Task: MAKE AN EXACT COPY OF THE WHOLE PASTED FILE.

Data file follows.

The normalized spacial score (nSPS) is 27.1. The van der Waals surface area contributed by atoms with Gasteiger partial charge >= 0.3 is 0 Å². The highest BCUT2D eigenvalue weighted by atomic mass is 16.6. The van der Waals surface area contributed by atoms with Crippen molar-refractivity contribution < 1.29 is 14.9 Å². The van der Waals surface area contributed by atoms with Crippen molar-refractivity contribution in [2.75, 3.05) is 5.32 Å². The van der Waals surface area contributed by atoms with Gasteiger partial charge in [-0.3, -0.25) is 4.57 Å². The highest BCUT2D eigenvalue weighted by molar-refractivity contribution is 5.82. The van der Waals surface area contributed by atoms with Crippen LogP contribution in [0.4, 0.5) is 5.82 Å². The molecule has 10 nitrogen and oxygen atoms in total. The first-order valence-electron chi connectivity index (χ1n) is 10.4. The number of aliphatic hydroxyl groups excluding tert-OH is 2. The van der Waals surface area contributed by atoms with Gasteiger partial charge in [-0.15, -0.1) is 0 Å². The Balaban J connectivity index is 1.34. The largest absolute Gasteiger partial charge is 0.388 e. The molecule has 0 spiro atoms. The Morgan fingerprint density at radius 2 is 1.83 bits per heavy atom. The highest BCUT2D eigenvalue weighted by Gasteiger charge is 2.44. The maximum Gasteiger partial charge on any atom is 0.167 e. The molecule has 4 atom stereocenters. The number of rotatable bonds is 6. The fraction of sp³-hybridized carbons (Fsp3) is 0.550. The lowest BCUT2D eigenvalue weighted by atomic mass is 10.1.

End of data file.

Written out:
The normalized spacial score (nSPS) is 27.1. The van der Waals surface area contributed by atoms with Gasteiger partial charge >= 0.3 is 0 Å². The highest BCUT2D eigenvalue weighted by atomic mass is 16.6. The van der Waals surface area contributed by atoms with Crippen molar-refractivity contribution < 1.29 is 14.9 Å². The van der Waals surface area contributed by atoms with Crippen molar-refractivity contribution in [2.75, 3.05) is 5.32 Å². The van der Waals surface area contributed by atoms with Gasteiger partial charge in [-0.3, -0.25) is 4.57 Å². The highest BCUT2D eigenvalue weighted by molar-refractivity contribution is 5.82. The van der Waals surface area contributed by atoms with Crippen LogP contribution in [0.4, 0.5) is 5.82 Å². The molecule has 10 nitrogen and oxygen atoms in total. The first-order valence-electron chi connectivity index (χ1n) is 10.4. The number of aliphatic hydroxyl groups excluding tert-OH is 2. The van der Waals surface area contributed by atoms with Gasteiger partial charge in [-0.15, -0.1) is 0 Å². The Balaban J connectivity index is 1.34. The largest absolute Gasteiger partial charge is 0.388 e. The molecule has 0 spiro atoms. The Morgan fingerprint density at radius 2 is 1.83 bits per heavy atom. The highest BCUT2D eigenvalue weighted by Gasteiger charge is 2.44. The maximum Gasteiger partial charge on any atom is 0.167 e. The molecule has 4 atom stereocenters. The number of rotatable bonds is 6. The fraction of sp³-hybridized carbons (Fsp3) is 0.550. The lowest BCUT2D eigenvalue weighted by atomic mass is 10.1.